The Education and Diaspora Affairs Ministries plan to spend as much as 136 million shekels ($35.8 million) over the next four years to develop programs for Jewish schools overseas, the first time Israel has engaged in such a big educational undertaking in diaspora schools. The two ministries, which are both led by Habayit Hayehudi Chairman Naftali Bennett, plan to develop programs on Israel, the Hebrew language and Jewish history as well as provide schools with expert advice, teacher training and pedagogical services. Initially the program will be offered to 65 Jewish schools in Europe and countries of the former Soviet Union.
Updated: Dec. 14, 2016
Hillel International Launches Extensive Professional Development Program to Train Future Jewish Leaders
Hillel International today launches Hillel U – a cutting-edge professional continuing education program that will be among the most extensive in the Jewish communal world. Hillel U will enhance Hillel’s ability to retain top tier talent, and allow it to better serve students on hundreds of campuses across the country and around the world. The program, which is initially funded with $10 million in new investments, will launch at the Hillel International Global Assembly in Orlando next month. Thanks in part to a launch gift from The Leonard J. Kaplan Fund of the Jewish Foundation of Greensboro, Hillel U will build community and collaboration among the 1,000 professionals working for Hillel on campus and its Schusterman International Center through in-person and online courses, convenings and immersive experiences.
Updated: Nov. 23, 2016
The Jim Joseph Foundation created the Education Initiative to increase the number of educators and educational leaders who are prepared to design and implement high-quality Jewish education programs. The Foundation granted $45 million to three premier Jewish higher education institutions--Hebrew Union College–Jewish Institute of Religion (HUC-JIR), the Jewish Theological Seminary (JTS), and Yeshiva University (YU)--(each institution received $15 million) and challenged them to plan and implement programs that used new content and teaching approaches to increase the number of highly qualified Jewish educators serving the field. As with nearly every major Foundation grant, independent evaluation was built into the grant from the outset. Annually, American Institutes for Research (AIR) provided the Foundation with a comprehensive evaluation of nearly every aspect of the Initiative – number of program enrollees and their experience in the workplace; how the institutions were working together; progress on programs achieving sustainability; and more. Now, with the final evaluation, recently completed, we believe the field has much to learn from the Foundation’s and grant partners’ experience with this investment.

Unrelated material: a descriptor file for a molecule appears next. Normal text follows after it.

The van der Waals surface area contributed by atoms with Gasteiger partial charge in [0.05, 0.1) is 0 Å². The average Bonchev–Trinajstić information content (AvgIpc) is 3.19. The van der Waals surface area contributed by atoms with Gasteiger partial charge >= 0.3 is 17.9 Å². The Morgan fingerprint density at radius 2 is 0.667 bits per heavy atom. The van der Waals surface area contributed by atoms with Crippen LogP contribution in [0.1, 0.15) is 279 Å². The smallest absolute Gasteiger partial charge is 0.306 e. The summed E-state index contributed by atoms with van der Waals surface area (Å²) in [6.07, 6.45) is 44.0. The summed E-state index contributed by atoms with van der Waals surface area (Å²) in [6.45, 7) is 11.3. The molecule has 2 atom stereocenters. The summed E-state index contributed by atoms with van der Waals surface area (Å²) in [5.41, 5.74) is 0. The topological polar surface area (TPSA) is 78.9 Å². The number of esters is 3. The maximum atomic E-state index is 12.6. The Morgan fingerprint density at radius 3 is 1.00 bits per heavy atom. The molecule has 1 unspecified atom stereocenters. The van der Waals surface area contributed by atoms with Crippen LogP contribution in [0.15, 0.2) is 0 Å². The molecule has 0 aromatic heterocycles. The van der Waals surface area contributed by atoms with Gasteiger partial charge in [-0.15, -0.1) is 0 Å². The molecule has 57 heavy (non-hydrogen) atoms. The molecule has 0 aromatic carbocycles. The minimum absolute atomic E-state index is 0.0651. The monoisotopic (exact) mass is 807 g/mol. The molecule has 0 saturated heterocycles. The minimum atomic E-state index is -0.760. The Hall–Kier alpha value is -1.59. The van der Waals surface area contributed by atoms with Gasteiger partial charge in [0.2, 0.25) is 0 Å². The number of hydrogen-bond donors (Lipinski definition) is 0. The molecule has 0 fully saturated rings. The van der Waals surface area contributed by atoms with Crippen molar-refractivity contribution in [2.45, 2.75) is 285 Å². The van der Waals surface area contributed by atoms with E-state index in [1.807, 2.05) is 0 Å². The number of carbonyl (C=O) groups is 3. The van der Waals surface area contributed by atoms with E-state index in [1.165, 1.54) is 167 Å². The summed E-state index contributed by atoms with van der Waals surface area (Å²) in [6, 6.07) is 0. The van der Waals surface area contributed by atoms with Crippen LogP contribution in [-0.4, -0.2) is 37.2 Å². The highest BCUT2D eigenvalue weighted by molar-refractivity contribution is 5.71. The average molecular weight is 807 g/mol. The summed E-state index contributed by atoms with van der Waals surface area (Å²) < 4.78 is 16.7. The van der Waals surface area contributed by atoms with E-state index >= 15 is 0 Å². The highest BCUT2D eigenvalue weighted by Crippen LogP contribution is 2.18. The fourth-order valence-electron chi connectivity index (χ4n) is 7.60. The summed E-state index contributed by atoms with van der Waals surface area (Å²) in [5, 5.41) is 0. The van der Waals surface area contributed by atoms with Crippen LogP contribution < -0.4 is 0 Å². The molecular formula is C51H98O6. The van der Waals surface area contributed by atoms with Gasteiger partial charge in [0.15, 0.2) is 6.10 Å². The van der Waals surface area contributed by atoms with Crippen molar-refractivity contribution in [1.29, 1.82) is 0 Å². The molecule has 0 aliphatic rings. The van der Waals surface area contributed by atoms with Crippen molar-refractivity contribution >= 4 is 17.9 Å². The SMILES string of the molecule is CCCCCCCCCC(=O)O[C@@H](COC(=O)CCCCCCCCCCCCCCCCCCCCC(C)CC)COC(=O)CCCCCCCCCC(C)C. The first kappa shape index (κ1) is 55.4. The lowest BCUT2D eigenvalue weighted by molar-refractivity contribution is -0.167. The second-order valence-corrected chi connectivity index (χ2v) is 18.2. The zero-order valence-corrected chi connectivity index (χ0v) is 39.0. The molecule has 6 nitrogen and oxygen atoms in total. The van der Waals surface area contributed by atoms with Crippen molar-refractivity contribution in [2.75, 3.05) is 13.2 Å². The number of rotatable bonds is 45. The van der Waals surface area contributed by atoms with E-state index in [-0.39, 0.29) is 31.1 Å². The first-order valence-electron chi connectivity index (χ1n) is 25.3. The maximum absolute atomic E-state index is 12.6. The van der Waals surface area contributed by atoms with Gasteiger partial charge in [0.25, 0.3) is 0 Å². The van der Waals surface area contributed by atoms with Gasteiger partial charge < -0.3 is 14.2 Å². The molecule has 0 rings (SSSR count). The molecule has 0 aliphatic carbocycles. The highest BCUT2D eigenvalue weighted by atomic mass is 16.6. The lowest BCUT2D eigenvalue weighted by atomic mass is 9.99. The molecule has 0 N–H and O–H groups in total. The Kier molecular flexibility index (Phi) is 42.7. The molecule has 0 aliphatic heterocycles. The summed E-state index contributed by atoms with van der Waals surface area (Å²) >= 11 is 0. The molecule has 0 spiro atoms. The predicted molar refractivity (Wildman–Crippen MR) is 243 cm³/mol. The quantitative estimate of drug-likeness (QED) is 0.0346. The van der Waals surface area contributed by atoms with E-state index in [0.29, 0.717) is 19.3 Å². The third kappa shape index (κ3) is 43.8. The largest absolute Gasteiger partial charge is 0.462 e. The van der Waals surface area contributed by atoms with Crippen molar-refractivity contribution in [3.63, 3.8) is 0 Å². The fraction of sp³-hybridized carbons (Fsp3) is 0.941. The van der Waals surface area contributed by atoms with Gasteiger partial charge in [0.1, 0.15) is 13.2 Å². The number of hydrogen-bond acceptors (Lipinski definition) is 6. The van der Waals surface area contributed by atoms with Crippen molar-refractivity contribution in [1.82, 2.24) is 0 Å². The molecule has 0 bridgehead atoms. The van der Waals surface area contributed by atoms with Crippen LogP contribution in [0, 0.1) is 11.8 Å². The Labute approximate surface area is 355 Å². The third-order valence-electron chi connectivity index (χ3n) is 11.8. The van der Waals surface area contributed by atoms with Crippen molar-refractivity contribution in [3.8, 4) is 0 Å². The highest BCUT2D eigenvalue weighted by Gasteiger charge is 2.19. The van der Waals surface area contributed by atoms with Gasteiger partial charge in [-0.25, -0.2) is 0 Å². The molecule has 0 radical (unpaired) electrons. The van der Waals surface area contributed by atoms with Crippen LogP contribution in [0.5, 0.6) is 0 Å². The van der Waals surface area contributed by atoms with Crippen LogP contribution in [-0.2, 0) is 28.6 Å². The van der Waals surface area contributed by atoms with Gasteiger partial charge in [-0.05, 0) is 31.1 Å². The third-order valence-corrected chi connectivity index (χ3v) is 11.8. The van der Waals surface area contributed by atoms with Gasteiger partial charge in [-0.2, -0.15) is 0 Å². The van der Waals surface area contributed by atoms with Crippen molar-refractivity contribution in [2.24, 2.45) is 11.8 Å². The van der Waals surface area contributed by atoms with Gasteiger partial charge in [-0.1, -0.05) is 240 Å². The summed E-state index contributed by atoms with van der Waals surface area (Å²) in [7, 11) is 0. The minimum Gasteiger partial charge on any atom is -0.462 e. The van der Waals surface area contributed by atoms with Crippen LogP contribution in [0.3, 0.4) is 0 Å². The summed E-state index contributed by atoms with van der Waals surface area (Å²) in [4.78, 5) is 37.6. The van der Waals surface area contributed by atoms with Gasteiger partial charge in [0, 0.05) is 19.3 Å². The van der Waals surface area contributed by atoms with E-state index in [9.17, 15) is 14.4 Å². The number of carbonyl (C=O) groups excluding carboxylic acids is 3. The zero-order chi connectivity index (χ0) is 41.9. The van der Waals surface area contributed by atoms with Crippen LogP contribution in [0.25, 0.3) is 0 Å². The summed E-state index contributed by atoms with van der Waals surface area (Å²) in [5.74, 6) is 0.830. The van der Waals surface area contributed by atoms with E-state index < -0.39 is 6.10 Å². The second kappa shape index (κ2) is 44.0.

Updated: Nov. 02, 2016
Fifty years ago, an Akron business couple made the decision to start a small foundation to carry out their commitment to and passion for tzedakah. Today, what Goldie and Jerry Lippman began in 1966 has become a philanthropic enterprise that involves multiple generations of their nephew Joe Kanfer’s family. To mark this jubilee, Lippman Kanfer Foundation for Living Torah is launching a prize competition to identify and recognize programs that help individuals and organizations access and apply Jewish wisdom in ways that enable them to live better lives and shape a better world. Two first prizes of $18,000 will be awarded, recognizing one program of national or international scope and one program that operates locally or regionally. Two additional programs in each category will be selected for Honorable Mention and will receive $6,000 each. The Awards will be presented this November at a ceremony in New York, and all finalists and semi-finalists will be profiled in an online portfolio.
Updated: Jun. 08, 2016